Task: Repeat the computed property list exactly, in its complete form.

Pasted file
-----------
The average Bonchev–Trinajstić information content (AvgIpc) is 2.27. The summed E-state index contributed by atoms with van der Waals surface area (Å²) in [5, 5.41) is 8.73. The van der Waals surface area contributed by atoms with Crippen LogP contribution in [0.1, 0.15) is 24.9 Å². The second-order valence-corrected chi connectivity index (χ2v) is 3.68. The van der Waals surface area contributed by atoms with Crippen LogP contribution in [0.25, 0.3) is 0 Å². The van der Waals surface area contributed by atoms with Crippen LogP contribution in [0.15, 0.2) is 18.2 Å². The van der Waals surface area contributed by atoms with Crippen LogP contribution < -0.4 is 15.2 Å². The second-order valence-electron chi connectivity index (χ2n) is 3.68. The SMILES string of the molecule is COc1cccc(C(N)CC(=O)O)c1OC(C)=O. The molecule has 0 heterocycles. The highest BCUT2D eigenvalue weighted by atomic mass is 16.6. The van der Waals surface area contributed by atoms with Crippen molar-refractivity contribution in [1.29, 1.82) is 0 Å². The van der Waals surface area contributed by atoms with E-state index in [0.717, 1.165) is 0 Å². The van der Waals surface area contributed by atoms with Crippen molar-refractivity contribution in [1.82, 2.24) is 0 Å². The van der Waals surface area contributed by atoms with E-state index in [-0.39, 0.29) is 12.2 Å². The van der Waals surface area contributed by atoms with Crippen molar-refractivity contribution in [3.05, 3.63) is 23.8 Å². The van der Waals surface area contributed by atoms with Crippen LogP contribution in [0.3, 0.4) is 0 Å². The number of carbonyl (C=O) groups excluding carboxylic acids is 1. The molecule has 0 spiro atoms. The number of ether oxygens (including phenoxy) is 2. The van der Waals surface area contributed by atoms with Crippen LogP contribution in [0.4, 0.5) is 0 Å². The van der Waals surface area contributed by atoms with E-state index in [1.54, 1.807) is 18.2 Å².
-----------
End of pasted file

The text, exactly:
The average Bonchev–Trinajstić information content (AvgIpc) is 2.27. The summed E-state index contributed by atoms with van der Waals surface area (Å²) in [5, 5.41) is 8.73. The van der Waals surface area contributed by atoms with Crippen LogP contribution in [0.1, 0.15) is 24.9 Å². The second-order valence-corrected chi connectivity index (χ2v) is 3.68. The van der Waals surface area contributed by atoms with Crippen LogP contribution in [0.25, 0.3) is 0 Å². The van der Waals surface area contributed by atoms with Crippen LogP contribution in [0.15, 0.2) is 18.2 Å². The van der Waals surface area contributed by atoms with Crippen LogP contribution < -0.4 is 15.2 Å². The second-order valence-electron chi connectivity index (χ2n) is 3.68. The SMILES string of the molecule is COc1cccc(C(N)CC(=O)O)c1OC(C)=O. The molecule has 0 heterocycles. The highest BCUT2D eigenvalue weighted by atomic mass is 16.6. The van der Waals surface area contributed by atoms with Crippen molar-refractivity contribution in [1.29, 1.82) is 0 Å². The van der Waals surface area contributed by atoms with E-state index in [0.717, 1.165) is 0 Å². The van der Waals surface area contributed by atoms with Crippen molar-refractivity contribution in [1.82, 2.24) is 0 Å². The van der Waals surface area contributed by atoms with E-state index in [-0.39, 0.29) is 12.2 Å². The van der Waals surface area contributed by atoms with Crippen molar-refractivity contribution in [3.05, 3.63) is 23.8 Å². The van der Waals surface area contributed by atoms with Crippen LogP contribution in [0.3, 0.4) is 0 Å². The number of carbonyl (C=O) groups excluding carboxylic acids is 1. The molecule has 0 spiro atoms. The number of ether oxygens (including phenoxy) is 2. The van der Waals surface area contributed by atoms with Crippen LogP contribution in [0.4, 0.5) is 0 Å². The van der Waals surface area contributed by atoms with E-state index in [1.54, 1.807) is 18.2 Å².